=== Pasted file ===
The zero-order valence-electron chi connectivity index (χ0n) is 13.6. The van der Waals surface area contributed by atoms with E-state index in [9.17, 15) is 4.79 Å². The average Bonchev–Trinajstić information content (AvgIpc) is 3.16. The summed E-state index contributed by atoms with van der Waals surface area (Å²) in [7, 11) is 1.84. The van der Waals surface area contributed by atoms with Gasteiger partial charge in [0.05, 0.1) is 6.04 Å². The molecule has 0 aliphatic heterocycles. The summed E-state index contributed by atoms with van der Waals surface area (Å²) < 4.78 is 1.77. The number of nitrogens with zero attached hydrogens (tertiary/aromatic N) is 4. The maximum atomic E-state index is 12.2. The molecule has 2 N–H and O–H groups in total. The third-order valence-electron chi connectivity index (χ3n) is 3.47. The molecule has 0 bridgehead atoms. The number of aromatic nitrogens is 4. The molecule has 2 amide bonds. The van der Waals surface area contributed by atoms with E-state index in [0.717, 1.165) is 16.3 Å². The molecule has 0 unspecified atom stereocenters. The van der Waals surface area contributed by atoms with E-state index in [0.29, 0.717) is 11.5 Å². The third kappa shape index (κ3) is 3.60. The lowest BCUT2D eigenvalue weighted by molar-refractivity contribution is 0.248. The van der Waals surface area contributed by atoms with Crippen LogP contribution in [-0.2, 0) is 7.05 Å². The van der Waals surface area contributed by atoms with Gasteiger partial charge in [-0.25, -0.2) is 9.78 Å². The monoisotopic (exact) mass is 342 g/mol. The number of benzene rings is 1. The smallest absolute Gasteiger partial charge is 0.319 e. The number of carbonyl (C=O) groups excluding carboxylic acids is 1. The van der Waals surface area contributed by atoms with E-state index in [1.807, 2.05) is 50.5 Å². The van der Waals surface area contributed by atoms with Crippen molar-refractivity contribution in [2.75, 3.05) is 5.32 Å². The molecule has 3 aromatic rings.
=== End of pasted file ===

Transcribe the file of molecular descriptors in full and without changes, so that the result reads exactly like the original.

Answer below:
The zero-order valence-electron chi connectivity index (χ0n) is 13.6. The van der Waals surface area contributed by atoms with E-state index in [9.17, 15) is 4.79 Å². The average Bonchev–Trinajstić information content (AvgIpc) is 3.16. The summed E-state index contributed by atoms with van der Waals surface area (Å²) in [7, 11) is 1.84. The van der Waals surface area contributed by atoms with Gasteiger partial charge in [0.05, 0.1) is 6.04 Å². The molecule has 0 aliphatic heterocycles. The summed E-state index contributed by atoms with van der Waals surface area (Å²) < 4.78 is 1.77. The number of nitrogens with zero attached hydrogens (tertiary/aromatic N) is 4. The maximum atomic E-state index is 12.2. The molecule has 2 N–H and O–H groups in total. The third-order valence-electron chi connectivity index (χ3n) is 3.47. The molecule has 0 bridgehead atoms. The number of aromatic nitrogens is 4. The molecule has 2 amide bonds. The van der Waals surface area contributed by atoms with E-state index in [0.717, 1.165) is 16.3 Å². The molecule has 0 unspecified atom stereocenters. The van der Waals surface area contributed by atoms with E-state index in [0.29, 0.717) is 11.5 Å². The third kappa shape index (κ3) is 3.60. The lowest BCUT2D eigenvalue weighted by molar-refractivity contribution is 0.248. The van der Waals surface area contributed by atoms with Crippen LogP contribution in [-0.2, 0) is 7.05 Å². The van der Waals surface area contributed by atoms with Gasteiger partial charge in [-0.25, -0.2) is 9.78 Å². The monoisotopic (exact) mass is 342 g/mol. The number of benzene rings is 1. The smallest absolute Gasteiger partial charge is 0.319 e. The number of carbonyl (C=O) groups excluding carboxylic acids is 1. The van der Waals surface area contributed by atoms with E-state index in [1.807, 2.05) is 50.5 Å². The van der Waals surface area contributed by atoms with Crippen molar-refractivity contribution in [2.75, 3.05) is 5.32 Å². The molecule has 3 aromatic rings.